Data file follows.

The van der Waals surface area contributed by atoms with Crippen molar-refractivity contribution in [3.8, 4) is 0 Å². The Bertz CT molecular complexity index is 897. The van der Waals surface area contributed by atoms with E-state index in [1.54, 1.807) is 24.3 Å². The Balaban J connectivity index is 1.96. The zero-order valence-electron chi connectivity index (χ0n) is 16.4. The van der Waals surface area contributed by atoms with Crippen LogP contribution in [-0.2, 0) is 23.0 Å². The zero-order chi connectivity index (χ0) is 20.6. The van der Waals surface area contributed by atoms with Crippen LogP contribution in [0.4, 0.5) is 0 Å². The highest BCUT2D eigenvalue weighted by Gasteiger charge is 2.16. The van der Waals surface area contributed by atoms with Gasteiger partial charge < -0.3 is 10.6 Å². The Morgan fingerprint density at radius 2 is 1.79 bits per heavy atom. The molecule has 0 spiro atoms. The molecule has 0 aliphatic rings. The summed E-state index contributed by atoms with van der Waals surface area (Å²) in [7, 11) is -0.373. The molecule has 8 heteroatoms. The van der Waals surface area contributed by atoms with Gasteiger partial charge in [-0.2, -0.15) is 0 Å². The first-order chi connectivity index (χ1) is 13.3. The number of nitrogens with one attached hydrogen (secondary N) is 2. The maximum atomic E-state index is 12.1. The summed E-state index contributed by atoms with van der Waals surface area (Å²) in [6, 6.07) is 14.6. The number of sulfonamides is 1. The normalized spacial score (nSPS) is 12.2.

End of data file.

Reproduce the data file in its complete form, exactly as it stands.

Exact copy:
The van der Waals surface area contributed by atoms with Crippen molar-refractivity contribution in [3.8, 4) is 0 Å². The Bertz CT molecular complexity index is 897. The van der Waals surface area contributed by atoms with E-state index in [1.54, 1.807) is 24.3 Å². The Balaban J connectivity index is 1.96. The zero-order valence-electron chi connectivity index (χ0n) is 16.4. The van der Waals surface area contributed by atoms with Crippen LogP contribution in [-0.2, 0) is 23.0 Å². The zero-order chi connectivity index (χ0) is 20.6. The van der Waals surface area contributed by atoms with Crippen LogP contribution in [0.4, 0.5) is 0 Å². The highest BCUT2D eigenvalue weighted by Gasteiger charge is 2.16. The van der Waals surface area contributed by atoms with Gasteiger partial charge < -0.3 is 10.6 Å². The Morgan fingerprint density at radius 2 is 1.79 bits per heavy atom. The molecule has 0 spiro atoms. The molecule has 0 aliphatic rings. The summed E-state index contributed by atoms with van der Waals surface area (Å²) in [7, 11) is -0.373. The molecule has 8 heteroatoms. The van der Waals surface area contributed by atoms with Gasteiger partial charge in [-0.2, -0.15) is 0 Å². The first-order chi connectivity index (χ1) is 13.3. The number of nitrogens with one attached hydrogen (secondary N) is 2. The maximum atomic E-state index is 12.1. The summed E-state index contributed by atoms with van der Waals surface area (Å²) in [6, 6.07) is 14.6. The number of sulfonamides is 1. The normalized spacial score (nSPS) is 12.2.